I’m a cartographer and photographer with a focus on connecting people with conservation. I currently lead cartographic design and map-based storytelling for the nation’s leading public lands conservation and advocacy organization, The Wilderness Society. My maps are used in debates in Congress, films, stakeholder meetings throughout the country, court cases, our digital stories, meetings with donors, and more. I’m also a Visiting Scholar at Yale University, where I am collaborating with the Yale Program on Climate Change Communication on research into the social science of cartographic communication and perception.

I founded Maps for Good with Ross Donihue in 2012 with the mission of creating maps and media to promote conservation initiatives and connect people with wild places. My work with Maps for Good has taken me to wildlands around the world, some highlights being mapping the future Patagonia National Park in southern Chile, creating science communication stories on the Farallon National Wildlife Refuge, mapping a Bellbird corridor in Costa Rica, and developing interactive maps of the then-proposed Bears Ears National Monument.

Though now incurably in love with the west, my roots lie in New England, where I grew up on the coast of Massachusetts and earned a B.A. in Geography from Middlebury College in Vermont. Before founding Maps for Good, I got my start in cartography at National Geographic Maps and National Geographic Magazine. I stay involved with the Society as a National Geographic Explorer with the Expeditions Council, which has funded multiple Maps for Good projects. I live in Seattle.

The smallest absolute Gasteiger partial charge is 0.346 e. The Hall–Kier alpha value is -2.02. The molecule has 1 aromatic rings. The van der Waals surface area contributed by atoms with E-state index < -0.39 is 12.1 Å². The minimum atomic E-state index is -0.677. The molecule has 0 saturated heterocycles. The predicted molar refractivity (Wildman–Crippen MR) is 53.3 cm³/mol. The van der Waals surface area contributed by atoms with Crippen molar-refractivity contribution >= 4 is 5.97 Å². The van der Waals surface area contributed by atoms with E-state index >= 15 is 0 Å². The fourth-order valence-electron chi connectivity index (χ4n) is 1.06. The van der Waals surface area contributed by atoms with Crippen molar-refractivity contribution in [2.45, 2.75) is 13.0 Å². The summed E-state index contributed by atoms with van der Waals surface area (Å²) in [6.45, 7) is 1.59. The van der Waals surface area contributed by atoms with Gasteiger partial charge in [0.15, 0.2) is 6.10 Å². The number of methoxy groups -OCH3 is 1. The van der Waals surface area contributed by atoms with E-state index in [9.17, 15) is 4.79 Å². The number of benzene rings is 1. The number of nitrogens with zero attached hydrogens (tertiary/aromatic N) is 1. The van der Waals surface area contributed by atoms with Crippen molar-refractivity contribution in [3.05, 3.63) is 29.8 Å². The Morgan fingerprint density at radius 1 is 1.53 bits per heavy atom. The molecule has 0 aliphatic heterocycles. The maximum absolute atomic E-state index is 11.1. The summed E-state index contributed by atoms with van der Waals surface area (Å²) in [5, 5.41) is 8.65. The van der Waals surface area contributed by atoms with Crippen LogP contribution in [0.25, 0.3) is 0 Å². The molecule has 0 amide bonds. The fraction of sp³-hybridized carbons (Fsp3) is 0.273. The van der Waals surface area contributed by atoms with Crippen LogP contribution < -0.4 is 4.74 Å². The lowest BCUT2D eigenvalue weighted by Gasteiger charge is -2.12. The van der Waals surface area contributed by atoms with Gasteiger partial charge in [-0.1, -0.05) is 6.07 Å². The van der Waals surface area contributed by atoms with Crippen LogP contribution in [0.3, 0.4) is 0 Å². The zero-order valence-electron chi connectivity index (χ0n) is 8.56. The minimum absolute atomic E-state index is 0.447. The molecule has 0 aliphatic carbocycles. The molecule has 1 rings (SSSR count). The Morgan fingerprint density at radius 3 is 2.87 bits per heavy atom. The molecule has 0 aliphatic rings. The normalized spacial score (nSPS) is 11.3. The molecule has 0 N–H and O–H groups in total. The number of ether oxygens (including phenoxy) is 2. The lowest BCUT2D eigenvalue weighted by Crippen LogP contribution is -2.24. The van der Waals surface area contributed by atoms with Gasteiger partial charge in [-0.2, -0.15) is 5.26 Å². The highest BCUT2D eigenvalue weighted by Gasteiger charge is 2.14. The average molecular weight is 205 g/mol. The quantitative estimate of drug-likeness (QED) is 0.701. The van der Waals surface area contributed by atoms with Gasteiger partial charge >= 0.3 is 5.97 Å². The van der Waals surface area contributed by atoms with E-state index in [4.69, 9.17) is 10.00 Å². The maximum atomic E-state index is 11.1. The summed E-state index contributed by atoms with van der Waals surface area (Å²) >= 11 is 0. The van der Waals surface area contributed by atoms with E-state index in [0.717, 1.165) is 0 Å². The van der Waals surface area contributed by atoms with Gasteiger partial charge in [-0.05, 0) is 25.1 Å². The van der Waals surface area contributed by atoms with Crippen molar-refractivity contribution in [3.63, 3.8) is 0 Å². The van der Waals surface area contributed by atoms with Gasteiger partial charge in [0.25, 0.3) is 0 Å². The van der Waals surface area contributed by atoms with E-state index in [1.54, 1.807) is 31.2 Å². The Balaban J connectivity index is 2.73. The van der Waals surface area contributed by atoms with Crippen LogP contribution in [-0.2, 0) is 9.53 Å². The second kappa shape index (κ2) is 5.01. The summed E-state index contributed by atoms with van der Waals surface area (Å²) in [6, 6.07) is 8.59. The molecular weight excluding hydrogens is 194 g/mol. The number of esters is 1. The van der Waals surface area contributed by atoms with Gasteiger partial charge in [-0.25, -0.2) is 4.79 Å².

National Geographic Society
Patagonia, Inc.
Conservacion Patagonica
Duct Tape Then Beer
Terry Tempest Williams
The American Alpine Journal
Cascades Wolverine Project
Point Blue Conservation Science
Q Media

featured in

National Geographic 20 Under 30: The Next Generation of National Park Leaders

National Geographic Adventure: See What Inspired National Park Champion Doug Tompkins
National Geographic Expedition Raw: Mapping Patagonia
National Geographic Expedition Raw: Mapping the Mysterious Islands Near San Francisco

Conservacion Patagonica News
Switchback Travel

maps in books

Gobi Grizzlies (Patagonia Books)
Path of the Puma (Patagonia Books)
American Alpine Journal (2018 & 2019)
On the High Line (Thames and Hudson)
Gardens of the High Line (Timber Press)
The Third Coast (Penguin)



Interview on the Dirtbag Diaries

Maps. We’ve all studied them. Stuffed them into backpacks or the seatback pocket of our car. Maybe we’ve even been led astray by a map. But have you ever thought about the person who made that map? Or how that person might influence your initial impression of a landscape?
“A map is not a perfect representation of a landscape. It’s an abstract representation,” says cartographer Marty Schnure. Today, we have a story about a mapmaker, Patagonia Park, and the process Marty uses to create a map–a map that she hopes will connect you to a place.

Credit for photos above (in order): Allen Roberts, Andrew Bogaard, Tahria Sheather, Ross Donihue (x2), Ali Forelli, Ross Donihue (x2).
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© 2019 Marty Schnure